The CBI and the West Bengal police are heading for a showdown over the central agency serving notices to six senior state police officers in connection with ongoing investigations into multi-crore cattle and coal smuggling cases.
Three officers of the Indian Police Service (IPS), including an inspector general-level official, are among the six summoned by the CBI to appear before it for questioning, said sources in the agency.
Apart from them, the sources added, there are around 100 police officials, mostly officers in charge at various police stations under the scanner in the twin cases that have become politically significant ahead of the ensuing assembly elections in the state.
The CBI, however, is all set to face legal challenges in its move as the police officers have decided to move court questioning the legality of the summon, pointing out that the West Bengal government had in 2018 withdrawn the “general consent” to the central agency to carry out investigations in the state without its prior permission.
For carrying out any raids or investigation in the state, the CBI now needs prior permission from the state government except in those cases where investigations are ordered by the court or are carried out against central government officials.
The CBI also has its counter argument ready — that the investigations in the two cases are primarily initiated against central government officials and hence the prior permission of the state government is not needed to question anyone in connection with the cases.
In support of this argument, the CBI sources said investigations into the cattle smuggling case were being carried out against officials of the Border Security Forces (BSF) and Customs whereas officials of the Eastern Coalfield Limited (ECL) were being investigated in the illegal coal mining and trade case.
The police officials and some politicians of the state have come under the scanner only during the course of the investigations, the sources argued.
Incidentally, the CBI generated heat on the state’s police officials at a time when the West Bengal Governor Jagdeep Dhankhar and the BJP has been questioning the neutrality of the force in the state.
A senior BJP leader of the state, Raju Banerjee, even went to the extent of telling a public rally that if the BJP came to power it would make police personnel “lick boots.”
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The Centre and the state government locked horns last month after the home ministry had issued central deputations orders for three IPS officers responsible for the security arrangement of BJP president J P Nadda when his convoy came under attack during a visit to the state last month.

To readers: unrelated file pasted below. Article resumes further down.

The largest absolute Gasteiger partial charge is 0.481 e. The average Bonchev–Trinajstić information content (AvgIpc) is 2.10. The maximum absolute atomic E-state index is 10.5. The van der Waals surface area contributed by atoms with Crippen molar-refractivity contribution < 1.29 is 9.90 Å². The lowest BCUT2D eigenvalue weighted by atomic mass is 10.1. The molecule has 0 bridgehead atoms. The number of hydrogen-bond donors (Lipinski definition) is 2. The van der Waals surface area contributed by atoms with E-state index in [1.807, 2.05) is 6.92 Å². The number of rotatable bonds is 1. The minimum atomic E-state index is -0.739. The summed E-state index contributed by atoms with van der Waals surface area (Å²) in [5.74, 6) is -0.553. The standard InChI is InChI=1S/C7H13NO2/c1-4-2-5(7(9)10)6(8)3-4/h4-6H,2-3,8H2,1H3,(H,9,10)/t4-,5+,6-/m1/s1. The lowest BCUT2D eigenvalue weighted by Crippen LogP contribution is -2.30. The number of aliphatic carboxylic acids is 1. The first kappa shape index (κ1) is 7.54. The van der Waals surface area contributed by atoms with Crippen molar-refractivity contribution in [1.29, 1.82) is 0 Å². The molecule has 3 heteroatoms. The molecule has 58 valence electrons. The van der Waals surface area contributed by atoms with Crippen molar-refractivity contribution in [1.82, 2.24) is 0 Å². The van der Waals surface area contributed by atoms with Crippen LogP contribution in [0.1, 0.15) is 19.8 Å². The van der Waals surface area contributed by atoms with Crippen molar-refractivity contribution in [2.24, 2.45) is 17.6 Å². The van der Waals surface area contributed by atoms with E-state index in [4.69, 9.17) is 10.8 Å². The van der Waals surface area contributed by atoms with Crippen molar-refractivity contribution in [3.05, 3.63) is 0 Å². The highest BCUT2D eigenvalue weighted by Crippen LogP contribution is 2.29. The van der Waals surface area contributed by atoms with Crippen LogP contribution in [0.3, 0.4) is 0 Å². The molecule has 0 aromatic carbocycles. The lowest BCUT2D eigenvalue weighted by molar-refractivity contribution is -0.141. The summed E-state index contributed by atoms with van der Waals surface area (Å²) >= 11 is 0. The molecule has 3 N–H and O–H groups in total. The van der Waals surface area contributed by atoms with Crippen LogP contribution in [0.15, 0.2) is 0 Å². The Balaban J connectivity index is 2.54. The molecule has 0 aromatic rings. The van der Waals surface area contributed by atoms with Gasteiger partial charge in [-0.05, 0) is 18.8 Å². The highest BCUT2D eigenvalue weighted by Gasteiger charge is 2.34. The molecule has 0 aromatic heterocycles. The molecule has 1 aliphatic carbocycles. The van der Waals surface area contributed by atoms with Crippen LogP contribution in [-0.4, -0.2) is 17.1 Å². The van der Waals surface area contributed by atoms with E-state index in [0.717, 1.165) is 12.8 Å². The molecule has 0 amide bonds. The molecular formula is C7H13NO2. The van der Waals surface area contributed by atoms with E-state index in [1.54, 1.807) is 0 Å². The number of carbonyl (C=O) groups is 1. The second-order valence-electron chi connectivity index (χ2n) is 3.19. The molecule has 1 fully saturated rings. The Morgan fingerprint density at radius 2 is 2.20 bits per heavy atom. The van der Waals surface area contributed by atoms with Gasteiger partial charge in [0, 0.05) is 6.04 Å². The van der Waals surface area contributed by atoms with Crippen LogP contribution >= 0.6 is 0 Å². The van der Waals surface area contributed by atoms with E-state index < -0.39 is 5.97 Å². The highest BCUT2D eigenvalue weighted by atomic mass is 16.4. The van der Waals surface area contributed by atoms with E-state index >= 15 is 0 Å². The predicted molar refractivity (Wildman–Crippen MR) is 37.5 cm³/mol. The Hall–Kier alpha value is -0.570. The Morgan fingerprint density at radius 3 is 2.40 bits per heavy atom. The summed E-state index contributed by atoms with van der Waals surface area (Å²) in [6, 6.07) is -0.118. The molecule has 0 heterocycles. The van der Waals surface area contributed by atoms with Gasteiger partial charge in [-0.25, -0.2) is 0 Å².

Refusing to release the officials, West Bengal Chief Minister Mamata Banerjee, in a series of tweets, accused the Centre of trying to demoralise the police forces.
“This act is nothing but a deliberate attempt to encroach upon the State’s jurisdiction & demoralize the serving officers in WB. This move, particularly before the elections is against the basic tenets of the federal structure. It’s unconstitutional & completely unacceptable! (sic),” she had written in one of the tweets.
Just ahead of the 2019 parliamentary elections, the CBI had issued a similar notice to the then Kolkata Police Commissioner, Rajeev Kumar, in the Saradha chit-fund case, prompting the chief minister to sit on an unprecedented dharna against the central agency’s move.
The CBI spotlights on police officials in connection with the illegal cattle and coal trade are now expected to add a new twist to the Centre-State tussle.
Through these officials, the CBI is trying to reach to some influential politicians allegedly involved in the scams. In connection with the cases, the CBI last month raided Kolkata residences of Vinay Mishra, a youth leader of the Trinamool Congress known to be close to Abhishek Banerjee, nephew of Mamata Banerjee.
Claiming that the cattle smuggling is rampant along India-Bangladesh border, the CBI has already arrested a kingpin of the cattle smuggling racket.
A preliminary enquiry of the CBI reportedly revealed that smuggling of cattle into Bangladesh through the international border in West Bengal had been rampant due to the involvement of BSF and Customs officials.
The CBI is also simultaneously investigating illegal coal mining being carried out in ECL’s leasehold areas in West Burdwan, Purulia and Bankura districts. The CBI reportedly found involvement of senior ECL officials and state police officials with the coal smugglers.